People who wonder where creative types find the ideas they transform into works of art might be surprised to learn that the sources of inspiration are often profoundly mundane.
"I'm doing a piece that's based on the idea of northern light," choreographer Jamey Hampton said. "It came because I was remodeling my house."
Hampton was one of four dance makers engaged for the Pacifica Choreographic Project '98, a highly regarded program established in 1991 by Irvine's Ballet Pacifica to cultivate American choreographers.
Every summer, the troupe invites choreographers from around the nation to create dances with its members. Each choreographer gets two weeks' rehearsal before the company performs the works in progress, which it will do this year on Saturday at South Coast Repertory in Costa Mesa.
Hampton's piece, "As Is, Is Us," will share the bill with premieres by Robin Stiehm of Minnesota, Raymond Van Mason of Utah and Douglas Becker, who is based in Belgium.
Portland native Hampton, 43, came to dance relatively late in life at Connecticut's Dartmouth College. A skier and football player, he took a dance class for jocks with Alison Chase, who shortly thereafter, in 1971, co-founded Pilobolus Dance Theatre with some of those same athletes.
The group, whose members seemed to connect like intricate human jungle gyms and pulsate like organisms, won immediate success. A few years later, Hampton joined up, later going to Momix, a Pilobolus offshoot known for its whimsical props, before co-founding ISO Dance Theatre in 1987.
Last year, Hampton started another small movement theater troupe, Bodyvox (referring to the "voice" of the body), back home in Oregon with dancer Ashley Roland, his wife.
"We found dancers in Portland who were really good," he said. "They are all ballet trained, but they're all looking for something different."
Hampton also has choreographed for rock videos and such groups as Oregon Ballet Theatre and the Geneva Opera Ballet. In 1997, he crafted movement for the Portland Opera's "Carmina Burana," which he will perform locally with Bodyvox in Opera Pacific's February production.
He leaped at the chance to apply for Ballet Pacifica's choreographic project, Hampton said during a recent interview at the Irvine company's academy.
"There are so few opportunities like this," he said. "And you're given so much: You're given dancers; you're given a studio; they put you up, and they don't say, 'We need a piece on pointe,' or 'We need a piece to the Beach Boys because that'll sell.' They don't say anything."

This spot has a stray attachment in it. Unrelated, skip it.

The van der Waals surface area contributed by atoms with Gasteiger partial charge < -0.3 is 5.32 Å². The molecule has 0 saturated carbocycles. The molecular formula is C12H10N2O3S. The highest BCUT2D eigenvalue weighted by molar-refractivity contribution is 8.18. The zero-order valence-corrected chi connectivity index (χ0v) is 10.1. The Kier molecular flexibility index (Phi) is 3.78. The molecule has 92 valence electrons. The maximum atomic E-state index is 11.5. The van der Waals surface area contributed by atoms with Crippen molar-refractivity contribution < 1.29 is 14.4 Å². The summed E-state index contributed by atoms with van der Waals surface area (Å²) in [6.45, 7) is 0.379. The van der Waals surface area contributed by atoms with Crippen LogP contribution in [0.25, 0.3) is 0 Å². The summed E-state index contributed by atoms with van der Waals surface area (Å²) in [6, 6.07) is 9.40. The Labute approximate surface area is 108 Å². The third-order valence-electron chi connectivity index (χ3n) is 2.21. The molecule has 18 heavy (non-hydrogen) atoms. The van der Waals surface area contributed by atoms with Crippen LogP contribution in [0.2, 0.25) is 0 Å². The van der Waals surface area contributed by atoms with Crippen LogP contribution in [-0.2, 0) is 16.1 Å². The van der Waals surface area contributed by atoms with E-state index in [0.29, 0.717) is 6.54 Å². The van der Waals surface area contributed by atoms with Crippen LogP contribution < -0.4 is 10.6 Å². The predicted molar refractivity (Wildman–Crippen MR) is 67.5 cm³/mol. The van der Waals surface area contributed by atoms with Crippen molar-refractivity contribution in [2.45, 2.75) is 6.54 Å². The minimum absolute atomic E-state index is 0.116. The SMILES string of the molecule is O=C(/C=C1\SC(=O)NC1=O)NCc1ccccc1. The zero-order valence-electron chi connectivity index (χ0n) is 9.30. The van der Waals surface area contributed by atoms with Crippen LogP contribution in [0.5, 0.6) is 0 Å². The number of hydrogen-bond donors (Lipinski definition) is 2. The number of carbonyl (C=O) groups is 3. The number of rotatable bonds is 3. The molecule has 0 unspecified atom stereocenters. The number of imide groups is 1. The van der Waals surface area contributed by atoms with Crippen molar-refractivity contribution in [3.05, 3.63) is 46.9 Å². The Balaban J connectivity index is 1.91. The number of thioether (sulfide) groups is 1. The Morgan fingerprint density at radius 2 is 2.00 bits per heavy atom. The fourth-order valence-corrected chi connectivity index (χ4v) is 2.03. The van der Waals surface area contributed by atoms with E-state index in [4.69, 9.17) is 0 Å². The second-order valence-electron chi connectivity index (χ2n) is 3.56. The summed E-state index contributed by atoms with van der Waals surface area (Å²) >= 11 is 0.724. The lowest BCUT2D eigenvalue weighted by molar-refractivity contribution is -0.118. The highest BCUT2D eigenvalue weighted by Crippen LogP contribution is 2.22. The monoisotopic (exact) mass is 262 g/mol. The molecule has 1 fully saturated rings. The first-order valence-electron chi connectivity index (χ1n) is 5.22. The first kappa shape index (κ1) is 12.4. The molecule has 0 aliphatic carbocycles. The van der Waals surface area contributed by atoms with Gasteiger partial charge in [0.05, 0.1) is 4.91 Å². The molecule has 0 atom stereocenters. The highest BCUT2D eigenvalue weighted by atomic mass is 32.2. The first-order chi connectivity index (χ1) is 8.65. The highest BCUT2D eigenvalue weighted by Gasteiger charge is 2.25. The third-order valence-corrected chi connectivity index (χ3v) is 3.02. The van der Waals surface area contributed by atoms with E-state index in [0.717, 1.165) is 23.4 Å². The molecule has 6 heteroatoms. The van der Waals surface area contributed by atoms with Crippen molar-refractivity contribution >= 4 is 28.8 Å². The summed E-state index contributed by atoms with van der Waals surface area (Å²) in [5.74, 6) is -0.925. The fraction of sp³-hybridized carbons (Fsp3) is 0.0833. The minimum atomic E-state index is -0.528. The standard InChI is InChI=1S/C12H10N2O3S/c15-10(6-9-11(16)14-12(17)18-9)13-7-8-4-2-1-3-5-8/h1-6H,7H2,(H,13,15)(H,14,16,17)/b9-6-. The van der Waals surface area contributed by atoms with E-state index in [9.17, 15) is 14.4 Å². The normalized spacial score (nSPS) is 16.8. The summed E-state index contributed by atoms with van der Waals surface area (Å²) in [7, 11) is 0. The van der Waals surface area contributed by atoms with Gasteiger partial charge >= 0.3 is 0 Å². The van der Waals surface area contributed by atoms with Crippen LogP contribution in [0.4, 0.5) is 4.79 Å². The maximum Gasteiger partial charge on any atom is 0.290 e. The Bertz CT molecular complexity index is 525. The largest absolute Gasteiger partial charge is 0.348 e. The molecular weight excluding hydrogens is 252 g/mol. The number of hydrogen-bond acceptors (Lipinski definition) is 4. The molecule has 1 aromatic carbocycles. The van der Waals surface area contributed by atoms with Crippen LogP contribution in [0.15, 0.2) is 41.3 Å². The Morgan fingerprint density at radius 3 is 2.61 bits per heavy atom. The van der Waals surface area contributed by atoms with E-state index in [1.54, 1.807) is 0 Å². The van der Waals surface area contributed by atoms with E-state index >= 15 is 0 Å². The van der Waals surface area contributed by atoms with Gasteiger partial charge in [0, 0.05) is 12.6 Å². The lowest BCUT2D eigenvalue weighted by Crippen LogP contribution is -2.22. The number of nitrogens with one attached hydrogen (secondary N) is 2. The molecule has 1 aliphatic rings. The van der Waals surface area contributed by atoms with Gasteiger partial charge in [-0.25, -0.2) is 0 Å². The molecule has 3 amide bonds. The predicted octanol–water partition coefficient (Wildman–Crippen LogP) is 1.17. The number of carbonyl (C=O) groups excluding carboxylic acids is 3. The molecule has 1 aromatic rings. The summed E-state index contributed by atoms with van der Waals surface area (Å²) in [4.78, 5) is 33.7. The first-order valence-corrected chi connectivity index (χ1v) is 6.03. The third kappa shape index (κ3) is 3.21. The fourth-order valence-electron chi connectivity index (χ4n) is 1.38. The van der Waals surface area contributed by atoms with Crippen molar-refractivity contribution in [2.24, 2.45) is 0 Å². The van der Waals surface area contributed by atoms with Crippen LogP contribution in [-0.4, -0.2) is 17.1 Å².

Hampton's new septet will be danced in soft-soled shoes to the techno sounds, from pummeling to cloud-like, of Aphex Twin. The work's concept, he said, came flooding in while chatting with spouse Roland about skylights and whether to install their home's windows facing north or south.
"We were in the car, and we just said, 'Northern light.' And I thought, northern light, that's a really interesting idea; it's really evocative."
Free-association journaling came next, Hampton said, throwing open the scribble-filled notebook he used to collect his thoughts.
"I wrote certain words like 'ambient, dark and vague, cold, electric, cumulative, mysterious, romantic, comforting, chaotic, mean, deprived, magic, protective, soothing, colorful, indirect, magnetic, cover-up, spiritual and collusive.' "
Fully developed thoughts followed.
"If you go far north into Iceland or Alaska in the winter, when the days are three hours long, everybody sleeps a lot, and they get really drunk and mean. Conversely, in the summertime, there's 22 hours of daylight, and people stay up and everything's pretty amazing and glorious. Not all of that makes it into the piece, but it was a place to start, and the movement [became] a kind of personification of those different concepts or ideas."
Testing new moves for the dance, the lanky, muscular Hampton seemed to grow from shape to shape like a caterpillar becoming a butterfly. He describes his style as organic; Pilobolus, which takes its name from a macroscopic fungus or mushroom, has clearly left its mark.
Working with Ballet Pacifica dancers has had an impact too, he said. The process goes slower. He may have to demonstrate a step 10 times, not once. He has a unique way of moving, and so do they.
"I'm inspired," he said, "I'm doing things with them that I wouldn't necessarily do on Bodyvox."
It's not imperative, he said, that the piece be selected for Ballet Pacifica's repertory, as two usually are each year. The experience alone is worthwhile.
"I'm not into cloistering myself in the studio with my dancers," Hampton said. "I'm hungry; I want to know about dance; I want to learn about it; I want to put what I have to offer out there and learn what other people are doing. It's such an ethereal art form that it's really important to communicate--and not just about selling tickets and getting the show up and running and getting grants."
* Ballet Pacifica will perform new works by Jamey Hampton, Robin Stiehm, Raymond Van Mason and Douglas Becker at 8 p.m. on Saturday at South Coast Repertory, 650 Town Center Drive, Costa Mesa. $8.50. (949) 851-9930.